The turkey and heavy sides like mashed potatoes get all of the glory around Thanksgiving, but we know that the key to a successful holiday meal is all about balance. Try out some of our favorite Thanksgiving salad recipes, because it's a marathon, not a sprint.

Related To:

Photo By: Matt Armendariz ©2013, Television Food Network, G.P. All Rights Reserved.

Photo By: Armando Rafael Moutela ©2014, Television Food Network, G.P. All Rights Reserved 2014, Cooking Channel, LLC All Rights Reserved

©2014, Television Food Network, G.P. All Rights Reserved

Thanksgiving Salad

This loaded salad contains a bounty of fall flavors and textures, earthy pecans, crisp sweet apples, sharp Cheddar cheese, chewy dried cranberries and everyone's favorite topping: crispy fried onions.

Pomegranate, Arugula Salad

Tyler uses homemade vinaigrette to dress this fall salad, which gets topped with fresh pomegranates and walnuts.

Roasted Acorn Squash and Portobello Mushroom Salad with Radicchio, Apples and Pumpkin Seeds

This salad makes use of all of your favorite fall ingredients: roasted squash and mushrooms, tart apples and pumpkin seeds.

Pear and Blue Cheese Salad

Top a crunchy pear, watercress and arugula salad with toasted walnuts, pecans, almonds or cashews.

Green Bean Salad with Creme Fraiche

A salad composed of crisp and tender green beans, mustard-creme fraiche dressing and a bunch of fresh herbs tops any leafy green contender in the spread of Thanksgiving sides.

Crunchy Sweet Brussels Sprout Salad

Instead of serving the Brussels sprouts whole this year, try them shredded and tossed with crunchy chopped walnuts and sweet dried cranberries. While sauteing the sprouts, add some nutmeg for a hint of autumnal spice and aroma.

Butternut Squash and Sausage Salad

Put a hearty twist on the ultimate fall salad by adding sweet Italian sausage. It&rsquos filling enough to hold you over until turkey time, but not so heavy that you&rsquoll pass on the mashed potatoes.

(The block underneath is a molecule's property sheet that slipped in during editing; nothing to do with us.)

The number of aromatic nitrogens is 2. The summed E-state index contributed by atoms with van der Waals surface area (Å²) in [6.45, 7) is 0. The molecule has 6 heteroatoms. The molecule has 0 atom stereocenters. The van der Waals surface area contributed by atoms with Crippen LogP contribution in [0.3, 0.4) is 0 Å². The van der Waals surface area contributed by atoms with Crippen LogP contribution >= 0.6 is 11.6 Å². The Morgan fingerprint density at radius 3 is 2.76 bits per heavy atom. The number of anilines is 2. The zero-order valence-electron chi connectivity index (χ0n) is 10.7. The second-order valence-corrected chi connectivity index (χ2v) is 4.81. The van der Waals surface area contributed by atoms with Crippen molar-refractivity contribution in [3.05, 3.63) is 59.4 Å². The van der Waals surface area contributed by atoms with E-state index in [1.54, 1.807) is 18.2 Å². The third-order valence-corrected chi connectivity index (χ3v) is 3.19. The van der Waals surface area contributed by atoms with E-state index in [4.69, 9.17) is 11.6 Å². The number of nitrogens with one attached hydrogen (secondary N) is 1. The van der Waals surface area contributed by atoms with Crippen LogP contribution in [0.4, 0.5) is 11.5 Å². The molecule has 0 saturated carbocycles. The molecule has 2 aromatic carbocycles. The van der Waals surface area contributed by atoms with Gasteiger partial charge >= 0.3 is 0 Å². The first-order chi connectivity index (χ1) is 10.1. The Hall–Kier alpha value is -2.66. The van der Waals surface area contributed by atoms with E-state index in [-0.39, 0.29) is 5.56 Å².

Roasted Beet and Spinach Salad

You can roast the beets in advance for Nancy&rsquos simple salad, then just whip up the vinaigrette and toss with the additional ingredients when you&rsquore ready to eat.

Succotash Salad

Valerie&rsquos colorful salad is a winning combo of tender lima beans, corn and ripe tomatoes. Seasonal spices, like sage and nutmeg, add a touch of cozy flavor that fits right in on any Thanksgiving table.

Color Crunch Salad

Katie&rsquos salad is a wonderful mix of flavors: She combines four different veggies, sweet apple and pistachios to make this crunchy salad. The whole thing is topped off with a creamy peanut butter dressing. If you have an almost-empty jar of peanut butter, use it to make the dressing &mdash just pour in the remaining ingredients and shake.

Sweet-and-Savory Kale Salad

Look out, turkey: Giada&rsquos beautiful salad is guaranteed to steal the show. She takes roasted sweet potatoes and pearl onions to the next level by tossing with kale, apple and a pomegranate vinaigrette.

Smoky Arugula and Apple Salad

Giada says, &ldquohomemade dressing always elevates a simple salad.&rdquo To make this easy dressing, she whisks together whole-grain mustard, olive oil and apple cider vinegar. Don&rsquot have apples on hand? This salad works just as well with pears.

Spinach Salad with Garlic Dressing

Treat your taste buds with Trisha&rsquos spinach salad. She adds crispy bacon for a smoky crunch, then rounds out the dish with a quick garlic vinaigrette.